In the keyboard control process routine, then, a skill-level determining process is executed (step S63). The skill-level determining process is realized with the data producing means and the skill-level determining means of the present invention. The flow chart of FIG. 12 shows the skill-level determining process in detail.

The skill-level determining process will be explained hereinafter. In the skill-level determining process, first, it is checked whether or not the number of keys depressed in the lower keyboard is "3" or more (step S120). If it is decided that the above number is "3" or more, it is checked whether a chord is formed by the depressed keys (step S121). This checking is performed, for example, by sequentially comparing a previously prepared chord table with the key-depression state in the lower keyboard.

If it is decided that a chord is formed, data "1" representing a skilled person is written in the entry of the skill-level determining buffer indicated by the trace pointer TPOINT (step S122). On the other hand, if it is decided that no chord is formed, or if it is decided in the above step S120 that the number of keys depressed in the lower keyboard is less than "3", data "0" representing a beginner is written in the entry of the skill-level determining buffer indicated by the trace pointer TPOINT (steps S123).

Then, the trace pointer TPOINT is incremented (step S124), and it is checked whether or not the result is "32" or more (step S125). If it is decided that the result is "32", the trace pointer TPOINT is cleared to "0" (step S126). If the above is not the case, step S126 is skipped, whereby the function of the cyclic buffer is realized. That is, the data is consecutively stored while circulating the 32 entries of the skill-level determining buffer.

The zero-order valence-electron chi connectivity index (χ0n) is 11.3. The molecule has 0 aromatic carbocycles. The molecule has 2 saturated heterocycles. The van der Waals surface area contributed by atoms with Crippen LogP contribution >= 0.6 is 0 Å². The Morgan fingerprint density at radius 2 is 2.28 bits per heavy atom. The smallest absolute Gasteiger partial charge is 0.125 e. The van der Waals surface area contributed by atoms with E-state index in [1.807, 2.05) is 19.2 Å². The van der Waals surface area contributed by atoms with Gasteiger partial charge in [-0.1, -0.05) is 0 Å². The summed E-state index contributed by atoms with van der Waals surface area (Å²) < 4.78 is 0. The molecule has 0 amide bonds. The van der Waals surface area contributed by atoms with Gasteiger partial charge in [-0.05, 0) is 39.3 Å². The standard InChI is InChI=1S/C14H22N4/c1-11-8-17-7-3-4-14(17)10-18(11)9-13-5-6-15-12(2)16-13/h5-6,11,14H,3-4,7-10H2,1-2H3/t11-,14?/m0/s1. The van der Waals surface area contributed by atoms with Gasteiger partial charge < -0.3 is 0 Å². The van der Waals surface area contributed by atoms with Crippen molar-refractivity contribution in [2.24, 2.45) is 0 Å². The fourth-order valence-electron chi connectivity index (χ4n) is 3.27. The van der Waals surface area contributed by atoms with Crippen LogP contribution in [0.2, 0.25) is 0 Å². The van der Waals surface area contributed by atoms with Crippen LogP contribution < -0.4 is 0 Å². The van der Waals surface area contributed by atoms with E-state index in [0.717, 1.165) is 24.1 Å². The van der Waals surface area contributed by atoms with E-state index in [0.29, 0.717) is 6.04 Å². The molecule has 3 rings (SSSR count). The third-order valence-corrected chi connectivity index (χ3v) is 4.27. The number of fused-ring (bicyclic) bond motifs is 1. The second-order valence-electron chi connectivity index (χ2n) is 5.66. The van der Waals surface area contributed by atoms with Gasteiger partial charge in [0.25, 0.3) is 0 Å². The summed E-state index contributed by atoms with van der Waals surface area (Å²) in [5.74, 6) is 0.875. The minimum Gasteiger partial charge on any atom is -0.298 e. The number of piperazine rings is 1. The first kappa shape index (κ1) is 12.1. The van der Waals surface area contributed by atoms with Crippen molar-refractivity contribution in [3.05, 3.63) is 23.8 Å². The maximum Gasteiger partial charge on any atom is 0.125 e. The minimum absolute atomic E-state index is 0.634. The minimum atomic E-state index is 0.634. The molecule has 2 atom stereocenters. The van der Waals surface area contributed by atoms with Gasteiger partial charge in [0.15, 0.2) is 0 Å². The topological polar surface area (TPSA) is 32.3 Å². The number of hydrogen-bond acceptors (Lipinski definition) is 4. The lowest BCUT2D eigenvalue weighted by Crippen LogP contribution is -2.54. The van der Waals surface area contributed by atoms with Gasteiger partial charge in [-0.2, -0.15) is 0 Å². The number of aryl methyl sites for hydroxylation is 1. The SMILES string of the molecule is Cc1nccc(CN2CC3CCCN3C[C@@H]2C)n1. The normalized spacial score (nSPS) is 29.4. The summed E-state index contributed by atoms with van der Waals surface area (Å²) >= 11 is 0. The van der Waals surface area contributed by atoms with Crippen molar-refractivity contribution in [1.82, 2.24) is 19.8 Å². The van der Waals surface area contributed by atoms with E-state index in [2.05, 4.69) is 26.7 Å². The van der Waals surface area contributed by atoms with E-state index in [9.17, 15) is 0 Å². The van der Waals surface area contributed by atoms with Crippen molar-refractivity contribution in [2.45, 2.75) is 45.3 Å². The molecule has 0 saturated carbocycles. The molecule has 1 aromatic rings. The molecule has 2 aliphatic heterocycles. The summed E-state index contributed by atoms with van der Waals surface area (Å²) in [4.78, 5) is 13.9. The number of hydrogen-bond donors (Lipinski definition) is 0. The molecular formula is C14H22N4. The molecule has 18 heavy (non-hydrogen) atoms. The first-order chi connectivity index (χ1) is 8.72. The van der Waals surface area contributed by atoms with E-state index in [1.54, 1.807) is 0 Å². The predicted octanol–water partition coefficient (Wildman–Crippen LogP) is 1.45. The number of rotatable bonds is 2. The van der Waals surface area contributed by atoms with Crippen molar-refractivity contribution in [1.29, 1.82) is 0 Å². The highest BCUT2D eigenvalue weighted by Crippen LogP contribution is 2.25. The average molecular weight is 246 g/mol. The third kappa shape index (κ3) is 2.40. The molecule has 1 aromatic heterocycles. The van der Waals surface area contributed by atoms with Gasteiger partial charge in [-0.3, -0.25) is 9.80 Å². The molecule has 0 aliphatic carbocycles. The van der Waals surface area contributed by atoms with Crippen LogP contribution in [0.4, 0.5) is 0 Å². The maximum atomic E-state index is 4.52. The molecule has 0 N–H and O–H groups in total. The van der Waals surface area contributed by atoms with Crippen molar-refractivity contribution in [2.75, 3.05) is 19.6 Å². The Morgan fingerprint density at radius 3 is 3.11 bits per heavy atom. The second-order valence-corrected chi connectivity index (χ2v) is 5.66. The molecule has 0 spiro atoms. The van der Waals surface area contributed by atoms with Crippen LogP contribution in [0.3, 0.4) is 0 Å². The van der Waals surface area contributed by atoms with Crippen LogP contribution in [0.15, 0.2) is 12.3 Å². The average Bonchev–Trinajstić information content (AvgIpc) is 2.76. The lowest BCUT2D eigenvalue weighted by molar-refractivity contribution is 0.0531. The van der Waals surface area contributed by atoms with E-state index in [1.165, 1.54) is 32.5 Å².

Then, the contents of all the entries (TPOINT 0-31) of the skill-level determining buffer are added up, and the resultant is stored in the register TYPDAT (step S127). Then, it is checked whether or not the content of the register TYPDAT is "16" or more, that is, the ratio is equal to or greater than 0.5 (step S128). If it is decided that the above content is "16" or more, "1" is set at the TYPE flag (step S129). Thereafter, the routine returns from the above skill-level determining routine to the keyboard control process routine. As a result, if the number of operations in which at least 3 keys are simultaneously depressed to form a chord is at least 16 out of the 32 operations of the lower keyboard, in other words, if at least 50% of the depressing operations form chords, it is determined that the player is a skilled one.

On the other hand, if it is decided in the above step S128 that the above number is less than "16", the TYPE flag is cleared to "0" (step S130). Thereafter, the routine returns from the above skill-level determining routine to the keyboard control process routine. As a result, if the number of operations in which at least 3 keys are simultaneously depressed to form a chord is less than 16 out of the 32 operations of the lower keyboard, it is determined that the player is a beginner. In the generation of chord information to be executed thereafter, the TYPE flag updated above is referred to.

After the above skill-level determining is finished, the tone generation process is executed in the keyboard control process routine (step 64). In the tone generation process, the general tone generation process for generating a tone corresponding to a depressed key is executed as far as the upper keyboard is concerned.

On the other hand, when keys are depressed in the lower keyboard, the tone generation process is executed for generating a plurality of tones on the basis of the chord information generated in the accompaniment notes producing process. More specifically, the key codes stored in the register group RG in a key-ON state and the key code included in the chord information obtained by the accompaniment notes producing process are compared. And, if a key code agreeing with the key code included in the chord information is found in the register group RG, no process is executed on the key code. Therefore, the tone generation for the key code stored in the register group RG is continued.